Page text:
Nigeria is experiencing a relentless increase in debt which exposes its weakness in revenue generation.
The current administration allocated 80 percent (5.2 trillion naira) of its revenue to debt service between January and November 2022, while the revenue generated amounted to 6.5 trillion naira, according to Zainab Ahmed. , Minister of Finance, Budget and National Planning.
Muda Yusuf, executive director of the Center for the Promotion of Private Enterprise (CPPE), said Nigeria’s debt is currently unsustainable because 80 percent of revenue to service debt indicates the country is likely to continue in the cycle Highly indebted because the government needs to borrow more to run things.
“This is a reflection of the unsustainable debt situation and will require tax improvement and key reforms in the foreign exchange market to bring in more revenue and more investment. Subsidies and all leaks in the oil sector must be stopped to increase revenue,” Yusuf said.
The Debt Management Office (DMO) expects Nigeria’s debt to reach 77 trillion naira after the securitization of loans from the Central Bank of Nigeria and new loans this year. Patience Oniha, CEO of DMO, had this to say at the public launch and breakdown of the highlights of the Appropriation Act 2023 in Abuja on Wednesday.
“There are many discussions about ways and means. In addition to the significant cost savings in loan servicing that we would get by securitizing it, there is an element of transparency in the sense that it is now reflected in the stock of public debt,” he said.
The increase in the stock of public debt continues to raise concerns about the sustainability of the nation’s debt, particularly in light of the low revenue performance.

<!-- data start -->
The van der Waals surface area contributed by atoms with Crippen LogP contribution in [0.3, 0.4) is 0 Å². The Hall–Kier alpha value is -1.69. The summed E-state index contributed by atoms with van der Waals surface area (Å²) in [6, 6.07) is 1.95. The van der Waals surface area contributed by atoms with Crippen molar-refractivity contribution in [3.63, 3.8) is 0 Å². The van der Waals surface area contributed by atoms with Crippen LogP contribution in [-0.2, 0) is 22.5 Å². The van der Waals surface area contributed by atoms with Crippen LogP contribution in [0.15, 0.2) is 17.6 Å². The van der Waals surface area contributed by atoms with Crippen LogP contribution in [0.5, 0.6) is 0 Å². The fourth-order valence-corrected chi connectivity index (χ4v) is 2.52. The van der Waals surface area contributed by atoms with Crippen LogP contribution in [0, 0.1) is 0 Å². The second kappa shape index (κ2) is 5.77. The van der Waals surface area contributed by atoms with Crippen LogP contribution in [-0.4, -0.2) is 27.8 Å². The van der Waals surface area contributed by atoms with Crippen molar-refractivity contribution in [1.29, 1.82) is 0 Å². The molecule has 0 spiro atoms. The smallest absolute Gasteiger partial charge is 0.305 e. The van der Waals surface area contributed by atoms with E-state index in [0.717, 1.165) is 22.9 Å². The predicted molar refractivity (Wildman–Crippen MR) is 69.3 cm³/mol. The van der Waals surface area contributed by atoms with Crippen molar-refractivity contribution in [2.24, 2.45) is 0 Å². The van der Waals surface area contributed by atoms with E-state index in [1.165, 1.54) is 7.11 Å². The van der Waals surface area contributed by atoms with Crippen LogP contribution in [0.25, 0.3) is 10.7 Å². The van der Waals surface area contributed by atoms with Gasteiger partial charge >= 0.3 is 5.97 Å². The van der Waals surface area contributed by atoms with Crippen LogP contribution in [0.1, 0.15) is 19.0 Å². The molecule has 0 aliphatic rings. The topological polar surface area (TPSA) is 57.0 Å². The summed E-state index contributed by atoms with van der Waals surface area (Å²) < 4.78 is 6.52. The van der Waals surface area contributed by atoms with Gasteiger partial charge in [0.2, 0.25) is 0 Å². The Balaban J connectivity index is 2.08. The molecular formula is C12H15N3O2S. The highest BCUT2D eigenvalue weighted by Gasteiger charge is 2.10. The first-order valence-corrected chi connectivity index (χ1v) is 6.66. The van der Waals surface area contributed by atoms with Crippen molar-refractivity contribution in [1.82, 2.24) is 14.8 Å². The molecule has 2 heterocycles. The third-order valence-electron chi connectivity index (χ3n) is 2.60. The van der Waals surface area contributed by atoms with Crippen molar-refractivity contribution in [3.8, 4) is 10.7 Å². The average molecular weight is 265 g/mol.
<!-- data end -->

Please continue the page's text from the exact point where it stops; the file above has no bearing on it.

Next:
Tajudeen Ibrahim, director of research and strategy at Chapel Hill Denham, said the development raises concerns and is largely because Nigeria has very low net income after the removal of the petrol subsidy.
“The way forward is to consider removing the subsidies this year, which will free up a sizeable chunk of revenue to use for other purposes. If we remove the gasoline subsidy this year, for example, we will have a much higher revenue base that will drive debt-to-revenue service down to a much lower level,” Ibrahim said.
He added that Nigerians are already buying unsubsidized gasoline in some parts of the country and few service stations sell at subsidized prices. “The subsidy is taking a substantial part of the revenue.”
The Finance Minister reiterated last week the Federal Government’s plan to eliminate fuel subsidies, which is in line with the 18-month extension announced at the beginning of 2022.
According to her, in the fiscal period of 2023, the government has made provisions of N3.36 trillion for fuel subsidy payments to cover the first six months of the year.
In April 2022, the National Assembly approved N4 trillion for the gasoline subsidy for that year, following two separate requests from the president. The government had shelved a planned move to suspend payment of the subsidy a few weeks earlier.
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The International Monetary Fund (IMF) has warned that the Nigerian government can spend almost 100 percent of its revenues on debt service by 2026. It expressed concern over Nigeria’s fiscal conditions, adding that the nation spends 89 percent percent of their income in debt.
Olaolu Boboye, Senior Analyst at CardinalStone Partners, said: “We need to address revenue challenges by adopting revenue-raising tax reforms around improving the efficiency of state-owned companies where it could generate revenue like the private sector, which will lead to massive support.
“Tax reforms could be a way to boost non-oil revenues beyond taxes, such as untapped natural resources, where if harnessed and exported, revenues can improve. Promotion of industrialization in the company and reform to improve taxation by taxing natural persons who do not pay taxes.”
He said removing the subsidies will free up money for special spending and spending can be concentrated on capital spending, which will have a long-term impact on increasing revenue and then reducing the level of debt.
The World Bank and IMF have continued to urge the Nigerian government to implement much-needed fiscal reforms, such as removing subsidies and broadening the tax base to reduce the fiscal deficit.